White collar or “middle class” people tend to carry with them a certain politics, often referred to in other contexts as “respectability politics.” Therefore it should be of no surprise to anyone that the political stance of those GEB members who fit that description is invariably to the right of the rank and file membership. There are numerous examples of this. One of the most infamous was in 2009 when the GEB issued a public statement which more or less threw Fellow Worker Marius Mason under the bus after they were convicted of an act of political conscience and sentenced to 22 years in prison. In 2014, when the Incarcerated Workers Organizing Committee (IWOC) was being formed, a GEB member expressed concern about having “a bunch of hardened criminals in the IWW.” On J20, dozens of IWW and GDC members in Baltimore and Washington DC were arrested. Their red and grey cards were confiscated and are currently being held as evidence of a conspiracy. These Fellow Workers and Fellow Defenders are facing down possible 70 year prison sentences. When a member of the GEB member suggested that the board discuss ways of helping the arrestees, another GEB member rejected the idea and stated, “This has nothing to do with the IWW.” The recent actions (or rather inactions) of the GEB in regards to the events of DC, Seattle, and Portland are a reflection of their politics, which are undoubtedly influenced by which layer of the class they come from.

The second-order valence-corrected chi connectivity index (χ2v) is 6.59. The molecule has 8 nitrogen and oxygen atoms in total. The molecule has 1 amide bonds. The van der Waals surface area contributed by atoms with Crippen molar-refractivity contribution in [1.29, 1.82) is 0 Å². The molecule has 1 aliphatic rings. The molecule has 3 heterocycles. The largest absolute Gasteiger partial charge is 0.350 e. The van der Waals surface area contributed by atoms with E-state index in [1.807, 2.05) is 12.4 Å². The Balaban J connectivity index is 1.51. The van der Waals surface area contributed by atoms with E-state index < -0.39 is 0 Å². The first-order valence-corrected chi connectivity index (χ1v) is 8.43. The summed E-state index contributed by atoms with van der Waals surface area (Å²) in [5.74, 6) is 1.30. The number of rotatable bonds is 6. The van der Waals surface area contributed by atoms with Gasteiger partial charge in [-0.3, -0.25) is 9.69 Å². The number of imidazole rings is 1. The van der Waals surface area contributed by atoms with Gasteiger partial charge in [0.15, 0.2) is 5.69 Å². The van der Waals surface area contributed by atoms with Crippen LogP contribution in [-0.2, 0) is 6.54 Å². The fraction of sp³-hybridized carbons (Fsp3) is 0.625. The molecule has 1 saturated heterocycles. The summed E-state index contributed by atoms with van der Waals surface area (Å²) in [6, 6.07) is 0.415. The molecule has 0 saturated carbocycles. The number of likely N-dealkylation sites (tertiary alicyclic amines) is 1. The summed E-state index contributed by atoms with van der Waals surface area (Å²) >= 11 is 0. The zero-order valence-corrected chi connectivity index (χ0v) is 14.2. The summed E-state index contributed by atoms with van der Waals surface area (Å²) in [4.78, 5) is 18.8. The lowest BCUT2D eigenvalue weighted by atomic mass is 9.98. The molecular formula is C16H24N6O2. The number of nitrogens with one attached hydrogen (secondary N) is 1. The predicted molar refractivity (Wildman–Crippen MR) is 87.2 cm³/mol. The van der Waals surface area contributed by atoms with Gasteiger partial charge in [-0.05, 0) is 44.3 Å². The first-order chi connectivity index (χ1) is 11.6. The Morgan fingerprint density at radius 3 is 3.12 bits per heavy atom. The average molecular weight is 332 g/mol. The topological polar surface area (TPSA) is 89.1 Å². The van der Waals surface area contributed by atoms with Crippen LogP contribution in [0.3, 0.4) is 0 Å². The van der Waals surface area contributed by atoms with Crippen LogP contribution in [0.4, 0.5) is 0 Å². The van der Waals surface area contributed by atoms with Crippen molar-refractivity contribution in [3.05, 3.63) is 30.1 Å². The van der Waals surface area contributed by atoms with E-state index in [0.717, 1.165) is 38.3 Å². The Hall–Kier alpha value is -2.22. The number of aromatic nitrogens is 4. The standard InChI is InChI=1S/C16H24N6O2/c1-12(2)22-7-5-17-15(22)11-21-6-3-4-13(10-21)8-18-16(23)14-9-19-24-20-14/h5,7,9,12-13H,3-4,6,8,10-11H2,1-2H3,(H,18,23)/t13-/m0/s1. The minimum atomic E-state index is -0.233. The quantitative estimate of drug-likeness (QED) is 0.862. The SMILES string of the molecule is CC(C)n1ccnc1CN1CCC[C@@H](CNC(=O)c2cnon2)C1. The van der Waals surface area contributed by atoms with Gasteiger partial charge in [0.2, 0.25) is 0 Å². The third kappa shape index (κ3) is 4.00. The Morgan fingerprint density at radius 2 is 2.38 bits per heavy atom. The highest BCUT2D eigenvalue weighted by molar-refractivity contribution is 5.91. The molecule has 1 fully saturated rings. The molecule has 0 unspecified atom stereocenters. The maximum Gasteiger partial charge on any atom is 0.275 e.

Last month, myself and other Twin Cities branch members and a few others around the union drafted a North American Restructuring Proposal that was sent by our branch to Convention. The proposal sketches an alternative structure that would effectively abolish the GEB. If the proposal is accepted, it would be implemented in three years, giving the union time to plan and tweak or make significant changes to the proposal at the next three General Conventions.